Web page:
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Center City’s finer side grows despite tough economy

The perception of Philadelphia as a city of refined tastes hasn’t taken a hit during the national economic downturn, according to a new report by Center City’s leading business organization — it’s actually become stronger.

The perception of Philadelphia as a city of refined tastes hasn’t taken a hit during the national economic downturn, according to a new report by Center City’s leading business organization — it’s actually become stronger.

Fine dining options downtown have increased since 2006 at almost the exact same rate that takeout shops have declined, Center City District’s annual Retail Report found.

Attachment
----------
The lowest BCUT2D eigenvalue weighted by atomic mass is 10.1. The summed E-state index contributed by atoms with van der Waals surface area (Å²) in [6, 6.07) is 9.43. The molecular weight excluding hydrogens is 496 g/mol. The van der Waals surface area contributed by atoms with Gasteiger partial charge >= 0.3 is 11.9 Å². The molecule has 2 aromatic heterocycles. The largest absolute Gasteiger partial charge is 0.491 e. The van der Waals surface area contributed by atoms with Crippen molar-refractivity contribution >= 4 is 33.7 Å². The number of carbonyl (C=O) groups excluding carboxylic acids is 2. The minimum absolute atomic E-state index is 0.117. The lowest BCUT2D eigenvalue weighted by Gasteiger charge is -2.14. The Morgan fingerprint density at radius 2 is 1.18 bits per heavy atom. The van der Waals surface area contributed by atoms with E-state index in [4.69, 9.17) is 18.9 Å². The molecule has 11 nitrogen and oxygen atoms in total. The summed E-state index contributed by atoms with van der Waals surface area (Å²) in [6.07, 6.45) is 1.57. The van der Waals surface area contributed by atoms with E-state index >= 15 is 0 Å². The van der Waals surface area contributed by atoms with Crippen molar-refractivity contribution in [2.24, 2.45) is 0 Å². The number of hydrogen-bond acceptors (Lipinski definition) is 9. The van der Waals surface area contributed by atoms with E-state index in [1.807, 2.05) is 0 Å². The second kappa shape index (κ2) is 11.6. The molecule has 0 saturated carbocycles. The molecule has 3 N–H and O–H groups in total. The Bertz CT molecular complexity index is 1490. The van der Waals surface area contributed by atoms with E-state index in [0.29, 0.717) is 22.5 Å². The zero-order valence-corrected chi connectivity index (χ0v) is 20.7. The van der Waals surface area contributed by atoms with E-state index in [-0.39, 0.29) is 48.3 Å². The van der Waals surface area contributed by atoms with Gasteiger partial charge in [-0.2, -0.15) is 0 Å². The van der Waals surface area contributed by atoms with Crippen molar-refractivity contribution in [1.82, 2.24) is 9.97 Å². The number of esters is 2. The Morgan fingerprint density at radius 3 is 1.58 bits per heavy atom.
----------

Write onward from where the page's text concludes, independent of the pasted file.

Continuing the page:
The finding surprised some restaurant observers at first glance, but CCD Chief Executive Paul Levy said Center City’s resilient job market coupled with the city’s “incredible reputation” as a restaurant town helps explain the figures.

Levy also said the trend has not just turned Center City’s scene into “food for rich people.”

“Prices have clearly risen in the core of downtown, but [smaller start-up businesses] start choosing the outer neighborhoods, showing huge growth in restaurants in Northern Liberties and Fairmount, along Passyunk Avenue,” he said.

Local food writer Felicia D’Ambrosio said she was shocked to see the numbers, but says they may also show a slight decline in the long-held interests of eaters.

“Maybe people are just tired of eating gastropub fare,” said D’Ambrosio, who works for Yelp. “People do want interesting cooking.”

 
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